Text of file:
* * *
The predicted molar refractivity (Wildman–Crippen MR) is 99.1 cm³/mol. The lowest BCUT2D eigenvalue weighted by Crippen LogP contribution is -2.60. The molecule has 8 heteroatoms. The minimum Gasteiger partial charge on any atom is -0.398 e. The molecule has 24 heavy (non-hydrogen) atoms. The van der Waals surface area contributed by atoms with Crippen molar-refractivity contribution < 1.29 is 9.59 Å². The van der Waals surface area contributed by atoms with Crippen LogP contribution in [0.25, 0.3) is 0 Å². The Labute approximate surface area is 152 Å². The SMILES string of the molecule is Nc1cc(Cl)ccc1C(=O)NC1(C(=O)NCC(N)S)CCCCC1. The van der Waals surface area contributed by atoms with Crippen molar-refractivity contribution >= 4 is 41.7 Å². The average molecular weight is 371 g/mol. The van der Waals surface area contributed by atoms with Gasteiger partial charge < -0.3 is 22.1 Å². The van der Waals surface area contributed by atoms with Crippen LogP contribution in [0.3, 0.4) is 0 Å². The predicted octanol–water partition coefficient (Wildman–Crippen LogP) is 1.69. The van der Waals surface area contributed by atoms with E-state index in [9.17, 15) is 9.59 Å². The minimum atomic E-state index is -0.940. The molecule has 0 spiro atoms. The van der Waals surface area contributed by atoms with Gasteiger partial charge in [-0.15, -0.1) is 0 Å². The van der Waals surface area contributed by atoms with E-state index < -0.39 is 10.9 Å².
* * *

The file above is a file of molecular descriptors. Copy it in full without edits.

The predicted molar refractivity (Wildman–Crippen MR) is 99.1 cm³/mol. The lowest BCUT2D eigenvalue weighted by Crippen LogP contribution is -2.60. The molecule has 8 heteroatoms. The minimum Gasteiger partial charge on any atom is -0.398 e. The molecule has 24 heavy (non-hydrogen) atoms. The van der Waals surface area contributed by atoms with Crippen molar-refractivity contribution < 1.29 is 9.59 Å². The van der Waals surface area contributed by atoms with Crippen LogP contribution in [0.25, 0.3) is 0 Å². The Labute approximate surface area is 152 Å². The SMILES string of the molecule is Nc1cc(Cl)ccc1C(=O)NC1(C(=O)NCC(N)S)CCCCC1. The van der Waals surface area contributed by atoms with Crippen molar-refractivity contribution >= 4 is 41.7 Å². The average molecular weight is 371 g/mol. The van der Waals surface area contributed by atoms with Gasteiger partial charge < -0.3 is 22.1 Å². The van der Waals surface area contributed by atoms with Crippen LogP contribution in [0.3, 0.4) is 0 Å². The predicted octanol–water partition coefficient (Wildman–Crippen LogP) is 1.69. The van der Waals surface area contributed by atoms with E-state index in [9.17, 15) is 9.59 Å². The minimum atomic E-state index is -0.940. The molecule has 0 spiro atoms. The van der Waals surface area contributed by atoms with Gasteiger partial charge in [-0.15, -0.1) is 0 Å². The van der Waals surface area contributed by atoms with E-state index < -0.39 is 10.9 Å².